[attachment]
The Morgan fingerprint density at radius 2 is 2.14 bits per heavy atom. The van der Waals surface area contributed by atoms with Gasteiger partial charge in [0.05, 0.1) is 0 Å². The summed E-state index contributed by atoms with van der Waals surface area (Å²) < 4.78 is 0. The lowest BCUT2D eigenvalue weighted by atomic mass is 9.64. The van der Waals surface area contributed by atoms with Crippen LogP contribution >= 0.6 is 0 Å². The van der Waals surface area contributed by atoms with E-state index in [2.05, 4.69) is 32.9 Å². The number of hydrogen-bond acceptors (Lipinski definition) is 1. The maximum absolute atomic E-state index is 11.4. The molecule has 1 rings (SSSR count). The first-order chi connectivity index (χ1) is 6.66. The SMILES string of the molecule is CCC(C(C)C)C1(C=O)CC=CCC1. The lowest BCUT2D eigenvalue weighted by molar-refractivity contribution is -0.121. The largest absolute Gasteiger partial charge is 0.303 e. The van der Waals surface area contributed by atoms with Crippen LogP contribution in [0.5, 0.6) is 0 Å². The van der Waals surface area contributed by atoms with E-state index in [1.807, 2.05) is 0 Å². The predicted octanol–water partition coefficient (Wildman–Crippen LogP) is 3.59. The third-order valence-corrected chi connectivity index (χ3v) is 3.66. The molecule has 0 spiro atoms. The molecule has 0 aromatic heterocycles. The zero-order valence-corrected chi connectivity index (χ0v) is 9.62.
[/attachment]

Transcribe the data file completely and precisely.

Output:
The Morgan fingerprint density at radius 2 is 2.14 bits per heavy atom. The van der Waals surface area contributed by atoms with Gasteiger partial charge in [0.05, 0.1) is 0 Å². The summed E-state index contributed by atoms with van der Waals surface area (Å²) < 4.78 is 0. The lowest BCUT2D eigenvalue weighted by atomic mass is 9.64. The van der Waals surface area contributed by atoms with Crippen LogP contribution >= 0.6 is 0 Å². The van der Waals surface area contributed by atoms with E-state index in [2.05, 4.69) is 32.9 Å². The number of hydrogen-bond acceptors (Lipinski definition) is 1. The maximum absolute atomic E-state index is 11.4. The molecule has 1 rings (SSSR count). The first-order chi connectivity index (χ1) is 6.66. The SMILES string of the molecule is CCC(C(C)C)C1(C=O)CC=CCC1. The lowest BCUT2D eigenvalue weighted by molar-refractivity contribution is -0.121. The largest absolute Gasteiger partial charge is 0.303 e. The van der Waals surface area contributed by atoms with Crippen LogP contribution in [0.5, 0.6) is 0 Å². The van der Waals surface area contributed by atoms with E-state index in [1.807, 2.05) is 0 Å². The predicted octanol–water partition coefficient (Wildman–Crippen LogP) is 3.59. The third-order valence-corrected chi connectivity index (χ3v) is 3.66. The molecule has 0 spiro atoms. The molecule has 0 aromatic heterocycles. The zero-order valence-corrected chi connectivity index (χ0v) is 9.62.